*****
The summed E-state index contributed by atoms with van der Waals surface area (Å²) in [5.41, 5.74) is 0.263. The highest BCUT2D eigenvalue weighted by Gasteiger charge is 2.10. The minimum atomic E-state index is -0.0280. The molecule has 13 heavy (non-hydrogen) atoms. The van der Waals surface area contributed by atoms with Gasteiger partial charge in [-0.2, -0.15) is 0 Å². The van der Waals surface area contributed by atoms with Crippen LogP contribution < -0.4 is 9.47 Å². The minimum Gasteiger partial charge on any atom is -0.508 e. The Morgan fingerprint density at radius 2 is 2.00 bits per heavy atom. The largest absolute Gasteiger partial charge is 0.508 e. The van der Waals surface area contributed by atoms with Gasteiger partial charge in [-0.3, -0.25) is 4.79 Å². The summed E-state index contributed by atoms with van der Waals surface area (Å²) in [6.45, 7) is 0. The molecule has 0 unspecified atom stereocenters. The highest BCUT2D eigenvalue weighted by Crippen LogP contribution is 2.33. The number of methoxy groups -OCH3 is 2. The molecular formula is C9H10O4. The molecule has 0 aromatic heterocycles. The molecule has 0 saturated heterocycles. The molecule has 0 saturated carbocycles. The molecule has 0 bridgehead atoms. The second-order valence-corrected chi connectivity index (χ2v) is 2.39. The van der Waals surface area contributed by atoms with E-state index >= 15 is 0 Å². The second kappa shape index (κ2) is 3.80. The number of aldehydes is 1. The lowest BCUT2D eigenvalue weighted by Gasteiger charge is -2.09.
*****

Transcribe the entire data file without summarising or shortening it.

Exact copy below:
The summed E-state index contributed by atoms with van der Waals surface area (Å²) in [5.41, 5.74) is 0.263. The highest BCUT2D eigenvalue weighted by Gasteiger charge is 2.10. The minimum atomic E-state index is -0.0280. The molecule has 13 heavy (non-hydrogen) atoms. The van der Waals surface area contributed by atoms with Gasteiger partial charge in [-0.2, -0.15) is 0 Å². The van der Waals surface area contributed by atoms with Crippen LogP contribution < -0.4 is 9.47 Å². The minimum Gasteiger partial charge on any atom is -0.508 e. The Morgan fingerprint density at radius 2 is 2.00 bits per heavy atom. The largest absolute Gasteiger partial charge is 0.508 e. The van der Waals surface area contributed by atoms with Gasteiger partial charge in [-0.3, -0.25) is 4.79 Å². The summed E-state index contributed by atoms with van der Waals surface area (Å²) in [6.45, 7) is 0. The molecule has 0 unspecified atom stereocenters. The highest BCUT2D eigenvalue weighted by Crippen LogP contribution is 2.33. The number of methoxy groups -OCH3 is 2. The molecular formula is C9H10O4. The molecule has 0 aromatic heterocycles. The molecule has 0 saturated heterocycles. The molecule has 0 saturated carbocycles. The molecule has 0 bridgehead atoms. The second-order valence-corrected chi connectivity index (χ2v) is 2.39. The van der Waals surface area contributed by atoms with E-state index >= 15 is 0 Å². The second kappa shape index (κ2) is 3.80. The number of aldehydes is 1. The lowest BCUT2D eigenvalue weighted by Gasteiger charge is -2.09.